That would be wrong.

Over at the Washington Monthly Kevin Drum has asked his readers for a parallel list from the progressive-Democrat-leftie side ? and he reports it is not going well.

Some suggest Ayn Rand - Atlas Shrugged - but Drum says, "I agree that it's eminently mockable, but let's face it: has this book really had that much influence on anyone who doesn't still use Clearasil pads? I don't think so." Well, the newly appointed head of the SEC is a Rand fanatic - Christopher Cox - and we?ll see how that works out. Rand once said - "A government is the most dangerous threat to man's rights: it holds a legal monopoly on the use of physical force against legally disarmed victims." And the new SEC chairman no doubt believes this from Rand - "Government 'help' to business is just as disastrous as government persecution... the only way a government can be of service to national prosperity is by keeping its hands off." Oh yeah.

Drum points out too that Alan Greenspan is perhaps the best known Rand acolyte living today.

Some suggest Thomas Dixon - The Clansman - but really it is not that influential.

Drum thinks the only winner on the counter-list so far is The Protocols of the Elders of Zion.

Agreed. You will find a good history of what that book is about here and all about Henry Ford?s love for it here. That one has legs, as we say out here in Hollywood.

But I suspect, in the end, there will be no good counter-list. The progressive-Democrat-leftie side just doesn?t get the idea books and ideas can be dangerous. They kind of like them. All of them.


Note: Late Sunday night - June 5, 2005 ? Kevin Drum does his best to compile a tentative counter-list of dangerous books from his readers' comments. But as you read his comments you see his heart really isn't in it.

Posted by Alan at 22:48 PDT | Post Comment | Permalink
Updated: Sunday, 5 June 2005 23:24 PDT home

Topic: Announcements

Busy, busy, busy…

The new issue of Just Above Sunset, the parent site to this web log, went on line late last night - Volume 3, Number 23 – for the week of June 5, 2005

This first issue of June brings the usual look back on the previous week and look forward to what seems to be barreling at us. Looking back, we wrap up Memorial Day, and Ric Erickson from Paris wraps us the recent French vote with international repercussions with extensive coverage, and reaction to American columnists scolding the French. But these items also look to the future as they are really about where things seem to be heading. Sometime before the end of the year we will have a new marketing director in Washington, Karen Hughes, who has been tasked with selling America to the rest of the world - and the issues with that are covered here in depth with comments from a friend who actually teaches marketing to would-be MBA students. Military stories break in the news daily, and here you will find a discussion of the problems that are bubbling up - or the opportunities if you are an optimist. And what with Michael Jackson and scandals in Aruba, it seems we are still deciding what the news is supposed to be about. And those of deep, unwavering faith are still telling us how we should live our lives. Oh my!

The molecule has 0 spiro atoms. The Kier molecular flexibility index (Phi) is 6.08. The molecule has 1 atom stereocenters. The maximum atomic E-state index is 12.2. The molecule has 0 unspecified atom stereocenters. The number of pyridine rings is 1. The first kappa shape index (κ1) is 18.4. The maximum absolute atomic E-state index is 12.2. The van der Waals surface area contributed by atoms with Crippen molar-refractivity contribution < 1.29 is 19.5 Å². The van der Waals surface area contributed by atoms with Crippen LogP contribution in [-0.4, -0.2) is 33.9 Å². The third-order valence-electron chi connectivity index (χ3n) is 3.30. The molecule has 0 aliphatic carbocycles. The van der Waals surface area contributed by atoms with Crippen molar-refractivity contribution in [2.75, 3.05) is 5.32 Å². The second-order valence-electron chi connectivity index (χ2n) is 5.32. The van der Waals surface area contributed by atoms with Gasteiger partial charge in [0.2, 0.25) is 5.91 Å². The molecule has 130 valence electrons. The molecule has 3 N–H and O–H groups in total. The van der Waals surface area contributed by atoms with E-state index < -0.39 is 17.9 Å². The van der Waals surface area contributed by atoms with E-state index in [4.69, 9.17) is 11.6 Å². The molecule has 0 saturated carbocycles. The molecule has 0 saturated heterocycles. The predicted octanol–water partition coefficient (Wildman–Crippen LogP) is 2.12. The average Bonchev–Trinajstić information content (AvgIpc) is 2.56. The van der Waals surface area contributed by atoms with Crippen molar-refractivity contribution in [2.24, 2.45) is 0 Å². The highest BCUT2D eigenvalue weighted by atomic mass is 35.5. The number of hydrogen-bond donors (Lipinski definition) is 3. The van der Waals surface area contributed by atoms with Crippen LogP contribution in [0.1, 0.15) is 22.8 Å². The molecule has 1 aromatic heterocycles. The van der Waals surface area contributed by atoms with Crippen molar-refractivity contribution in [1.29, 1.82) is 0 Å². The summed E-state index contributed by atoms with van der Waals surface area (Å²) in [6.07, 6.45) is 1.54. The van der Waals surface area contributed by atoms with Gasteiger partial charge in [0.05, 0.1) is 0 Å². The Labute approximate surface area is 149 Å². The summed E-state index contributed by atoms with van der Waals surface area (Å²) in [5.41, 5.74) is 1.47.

This week Bob Patterson is back with news of his bus trip across America, with a stop in Hershey, and with his on-the-road book column.

And you will find two pages of guest photography - Don Smith from Paris and Bill Hitzel from Hershey. Local photography? You will want to visit Santa Monica.

Oh yes - do check out new links to wonderful photography sites. And do skim the June quotes.

Current Events (extended versions of what first appeared here) ________________

Memorial Day: Final Thoughts
Marketing 101: Containing Costs with a Finely Tuned Marketing Campaign
Military Matters: Are Our Leaders Slyly Anti-War?
The Uses of The Past: Who Cares? Irony is all we have left these days.
Imposing One’s Values on Others: Does Teaching Science in Public Schools Violate the First Amendment?
Paying Attention: What’s News and What Isn’t
Press Notes: "Maybe a little less of the pervert of the day…"

World View ________________

Geopolitics: Fallout from the French Kiss of Death (with a new exclusive editorial cartoon)
Our Man in Paris: Urge To Be - Just What Were the French Voting Against?
Dateline Paris: Get A Job! (includes new photographs from Paris)

Bob Patterson ________________